Thescienceblog » Braintitle_li=Pharmacytitle_li=Science » An Insight Into Poppers: Are they Safe to Use?

If you are part of the queer or nightlife community, then you have most likely heard of the term poppers. They are a type of recreational drug that a lot of queer people, especially gay and bisexual men, have sex with other men. However, the jury is still out on their use, and we are still studying if they are safe for consumption in large doses.

Many people use poppers this day; some people for sex while others just do it for fun and the euphoric sensation that comes from sniffing it. So, without further ado, let’s dive further into this blog and learn more about poppers and if they are safe to use.

What are they?

popper

They are a common slang term used for a range of chemically psychoactive drugs, which are called alkyl nitrites. In particular, it is an inhalant drug which is called amyl nitrites. Poppers are most commonly sold in small commercialized bottles and are often marketed as room aromas or even deodorizers. Though they are sold as deodorizers or aromas, they aren’t always used for this specific purpose all the time.

Poppers have a really strong solvent smell, and though you can smell them, you should never ingest or taste it as they can be fatal. The common popper inhalant is amyl nitrite which is often confused with amyl nitrate. It is also known as liquid gold, heart medicine, room deodorizers, or even butyl nitrite. Inhaling causes an instant high, which includes symptoms such as increased heart rate, dizziness, and the feeling of euphoria.

How are they used?

The term poppers were first used for these drugs in the early 1960s when amyl nitrite was then used as a heart medicine. It was sold in a capsule that was then cracked or popped (thus its name) to release the chemical. It is no longer commonly prescribed but is still used at times to treat pain associated with angina attacks as it increases the heart’s blood supply.

Though it is a completely legal drug, selling them over the counter for human consumption is not legal. Because of this, poppers are often sold as “room deodorizers” or “leather cleaners” to bypass the legal procedure. However, they aren’t used as they were intended and are used for other purposes.

Drug use and audience

popper

Poppers are widely used as a recreational drug, especially by gay, bisexual and other men who have sex with other men. They are typically taken as fumes that are inhaled directly from small bottles. Although, nowadays, it is rarely used as heart problem medication and, at times, is used to treat cyanide poisoning.

They are rather cheap and easy to acquire and are often shopped as room deodorizers or even as sex enhancers in sex shops. They offer brief, intense effects lasting from just a few seconds to a few minutes; they are often used as an adjunct to other drugs. They are commonly used alongside MDMA (ecstasy) and LSD.

People usually use it with the desire for an immediate rush of intense relaxation, euphoria, intoxication, dizziness, and mood elevation. Gay men use it to help them feel relaxed mentally and physically. It also increases sexual arousal, makes anal sex easier and less painful, and even enhances orgasm. According to a survey, an estimated 3.3& of the US adult population use poppers, while 35 % of gay men have.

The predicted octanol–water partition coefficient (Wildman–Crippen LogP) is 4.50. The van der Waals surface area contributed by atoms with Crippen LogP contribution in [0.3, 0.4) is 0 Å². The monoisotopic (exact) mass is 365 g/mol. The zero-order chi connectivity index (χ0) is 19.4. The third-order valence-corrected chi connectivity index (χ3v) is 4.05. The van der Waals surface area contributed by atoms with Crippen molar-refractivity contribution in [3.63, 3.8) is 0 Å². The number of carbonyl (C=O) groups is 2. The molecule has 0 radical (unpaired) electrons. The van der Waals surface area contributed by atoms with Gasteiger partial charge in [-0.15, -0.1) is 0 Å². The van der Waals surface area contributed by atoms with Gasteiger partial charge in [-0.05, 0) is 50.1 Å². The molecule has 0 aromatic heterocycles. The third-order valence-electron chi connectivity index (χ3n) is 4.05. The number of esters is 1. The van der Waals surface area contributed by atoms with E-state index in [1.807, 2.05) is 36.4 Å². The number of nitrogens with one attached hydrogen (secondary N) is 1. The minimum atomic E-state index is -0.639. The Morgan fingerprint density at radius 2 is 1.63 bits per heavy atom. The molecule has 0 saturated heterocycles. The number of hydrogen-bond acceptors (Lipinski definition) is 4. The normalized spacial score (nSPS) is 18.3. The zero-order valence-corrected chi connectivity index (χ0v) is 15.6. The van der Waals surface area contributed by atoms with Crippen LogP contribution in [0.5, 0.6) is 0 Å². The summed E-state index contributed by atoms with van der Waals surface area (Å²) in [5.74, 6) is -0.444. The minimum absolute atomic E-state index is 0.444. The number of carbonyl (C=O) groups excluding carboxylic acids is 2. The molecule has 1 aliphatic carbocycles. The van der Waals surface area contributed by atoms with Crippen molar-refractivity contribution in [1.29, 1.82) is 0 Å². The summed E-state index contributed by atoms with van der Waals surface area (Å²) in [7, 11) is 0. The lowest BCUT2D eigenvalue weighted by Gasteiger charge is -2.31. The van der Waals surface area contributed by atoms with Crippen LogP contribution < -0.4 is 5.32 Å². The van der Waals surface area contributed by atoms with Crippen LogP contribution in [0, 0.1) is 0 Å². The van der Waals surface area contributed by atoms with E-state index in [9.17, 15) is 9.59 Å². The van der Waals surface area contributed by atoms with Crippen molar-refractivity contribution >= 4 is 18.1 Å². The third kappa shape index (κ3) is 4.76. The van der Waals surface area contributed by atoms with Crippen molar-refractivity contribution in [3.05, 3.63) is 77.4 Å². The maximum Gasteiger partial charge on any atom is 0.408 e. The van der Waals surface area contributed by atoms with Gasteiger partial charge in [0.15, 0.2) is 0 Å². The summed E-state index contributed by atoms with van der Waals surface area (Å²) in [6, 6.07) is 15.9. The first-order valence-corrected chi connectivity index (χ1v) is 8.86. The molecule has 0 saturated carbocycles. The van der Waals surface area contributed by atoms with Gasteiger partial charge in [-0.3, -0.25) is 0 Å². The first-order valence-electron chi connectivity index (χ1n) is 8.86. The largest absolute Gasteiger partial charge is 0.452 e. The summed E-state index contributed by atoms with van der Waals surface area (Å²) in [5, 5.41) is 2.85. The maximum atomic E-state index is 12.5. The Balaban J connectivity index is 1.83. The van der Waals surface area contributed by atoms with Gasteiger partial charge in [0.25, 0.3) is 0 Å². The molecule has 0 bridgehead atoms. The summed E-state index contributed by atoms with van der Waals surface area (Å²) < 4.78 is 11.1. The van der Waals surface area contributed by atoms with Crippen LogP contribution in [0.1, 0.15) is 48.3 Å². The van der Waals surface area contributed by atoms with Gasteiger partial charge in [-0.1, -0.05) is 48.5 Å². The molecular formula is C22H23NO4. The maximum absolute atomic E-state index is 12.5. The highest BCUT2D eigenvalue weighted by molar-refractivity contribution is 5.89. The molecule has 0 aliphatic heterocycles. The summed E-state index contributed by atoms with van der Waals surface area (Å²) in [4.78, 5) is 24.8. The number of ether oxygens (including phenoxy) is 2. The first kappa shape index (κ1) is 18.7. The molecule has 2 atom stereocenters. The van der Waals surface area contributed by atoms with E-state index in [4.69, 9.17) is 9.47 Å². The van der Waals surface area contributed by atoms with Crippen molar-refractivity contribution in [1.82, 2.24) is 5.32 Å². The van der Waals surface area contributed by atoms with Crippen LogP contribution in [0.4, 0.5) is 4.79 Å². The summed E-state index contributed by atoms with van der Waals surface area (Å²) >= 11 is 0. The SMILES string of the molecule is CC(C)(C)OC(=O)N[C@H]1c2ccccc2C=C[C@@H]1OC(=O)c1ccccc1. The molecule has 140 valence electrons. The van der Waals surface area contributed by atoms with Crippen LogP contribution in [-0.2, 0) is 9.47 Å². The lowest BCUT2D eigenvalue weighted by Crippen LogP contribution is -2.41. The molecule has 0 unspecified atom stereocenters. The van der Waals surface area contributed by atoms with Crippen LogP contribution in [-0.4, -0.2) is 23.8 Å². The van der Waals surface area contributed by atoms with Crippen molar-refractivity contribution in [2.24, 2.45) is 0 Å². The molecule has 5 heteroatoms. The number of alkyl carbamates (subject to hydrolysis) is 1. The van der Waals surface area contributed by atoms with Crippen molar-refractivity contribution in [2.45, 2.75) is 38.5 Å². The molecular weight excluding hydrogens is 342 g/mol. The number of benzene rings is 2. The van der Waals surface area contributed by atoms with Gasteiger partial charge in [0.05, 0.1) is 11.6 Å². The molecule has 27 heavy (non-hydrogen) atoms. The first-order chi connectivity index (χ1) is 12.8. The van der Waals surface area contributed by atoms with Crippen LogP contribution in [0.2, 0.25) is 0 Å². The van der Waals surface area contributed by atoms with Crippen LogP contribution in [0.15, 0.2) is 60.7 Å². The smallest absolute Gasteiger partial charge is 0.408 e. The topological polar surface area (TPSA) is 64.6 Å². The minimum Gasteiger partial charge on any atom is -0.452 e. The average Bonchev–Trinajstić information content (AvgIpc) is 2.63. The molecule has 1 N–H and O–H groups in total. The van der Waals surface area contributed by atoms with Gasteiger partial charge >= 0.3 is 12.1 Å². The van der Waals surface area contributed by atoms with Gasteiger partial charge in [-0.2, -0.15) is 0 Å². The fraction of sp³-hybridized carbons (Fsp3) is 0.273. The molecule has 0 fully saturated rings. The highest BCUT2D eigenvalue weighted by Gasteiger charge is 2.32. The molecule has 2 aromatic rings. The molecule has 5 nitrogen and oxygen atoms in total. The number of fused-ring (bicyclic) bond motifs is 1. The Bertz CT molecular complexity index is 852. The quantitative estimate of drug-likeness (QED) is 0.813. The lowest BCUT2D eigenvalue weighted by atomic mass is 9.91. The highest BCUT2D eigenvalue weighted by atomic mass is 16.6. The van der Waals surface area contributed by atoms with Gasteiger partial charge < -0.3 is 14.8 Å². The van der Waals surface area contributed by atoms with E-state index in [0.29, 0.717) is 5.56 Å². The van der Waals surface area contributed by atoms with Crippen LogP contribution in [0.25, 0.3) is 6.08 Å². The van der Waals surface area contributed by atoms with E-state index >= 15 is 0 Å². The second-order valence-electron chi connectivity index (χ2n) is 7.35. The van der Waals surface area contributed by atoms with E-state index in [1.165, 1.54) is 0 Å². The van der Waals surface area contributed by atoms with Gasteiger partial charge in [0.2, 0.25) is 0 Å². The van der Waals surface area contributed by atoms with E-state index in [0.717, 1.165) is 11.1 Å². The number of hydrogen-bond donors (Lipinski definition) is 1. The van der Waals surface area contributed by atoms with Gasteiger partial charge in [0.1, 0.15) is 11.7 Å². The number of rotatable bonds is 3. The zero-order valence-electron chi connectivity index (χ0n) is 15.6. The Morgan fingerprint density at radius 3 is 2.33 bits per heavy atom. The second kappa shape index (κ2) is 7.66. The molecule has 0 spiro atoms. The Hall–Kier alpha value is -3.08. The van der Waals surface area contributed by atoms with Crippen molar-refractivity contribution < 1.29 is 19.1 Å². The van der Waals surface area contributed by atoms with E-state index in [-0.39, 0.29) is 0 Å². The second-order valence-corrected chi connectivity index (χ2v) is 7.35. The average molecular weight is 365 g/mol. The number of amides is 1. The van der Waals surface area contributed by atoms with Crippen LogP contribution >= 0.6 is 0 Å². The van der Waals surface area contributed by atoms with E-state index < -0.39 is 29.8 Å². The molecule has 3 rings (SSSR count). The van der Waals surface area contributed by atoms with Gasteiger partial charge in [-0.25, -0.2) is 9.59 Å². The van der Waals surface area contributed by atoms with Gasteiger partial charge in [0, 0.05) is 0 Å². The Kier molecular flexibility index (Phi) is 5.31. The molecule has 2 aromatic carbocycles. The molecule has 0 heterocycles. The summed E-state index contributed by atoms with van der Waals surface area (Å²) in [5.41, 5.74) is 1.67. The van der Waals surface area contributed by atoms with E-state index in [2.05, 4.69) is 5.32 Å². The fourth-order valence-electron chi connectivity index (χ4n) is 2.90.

The use of ketamine, crystal meth, and ecstasy decreased during the 2000s, but the use of poppers and cocaine remained stable among queer men. It became widespread in the queer communities with the disco boom in the 1970s and the rave scenes of the 1980s and 1990s.

Effects 

While some people find the effects of poppers pleasurable, others find it extremely disorienting and unpleasant. Poppers are sometimes used to facilitate anal sex, and some users find that using them during sex increases sexual sensations and intensifies orgasms. Some of the effects are:

  • Drop-in blood pressure with dizziness, lightheartedness, fainting
  • Relaxation of anal sphincter
  • Tachycardia (racing heart)
  • Vasodilation with a warm sensation

Side effects

popper

They can trigger allergic reactions accompanied by wheezing and breathing difficulties. They can also lead to a variety of skin irritations which usually go away after 10 days of stopping their use. Some people also report eye damage when using them. Some of the other negative side effects of poppers are:

  • Headaches
  • Increased intraocular pressure
  • Sinusitis and respiratory allergic reaction
  • Skin lesions around the nose or lips

Final thoughts

However, the thing about popper is that so far, there is no concrete evidence that says that people can become addicted to them, and there is no study that backs up that it leads to psychological and/or physical additions. Fatal overdose on poppers is also relatively rare, but a large consumption can lead to low blood pressure, unconsciousness, and cardiovascular problems. Sound off in the comments section below and tell us what you want to read next and if you want to read more about poppers.


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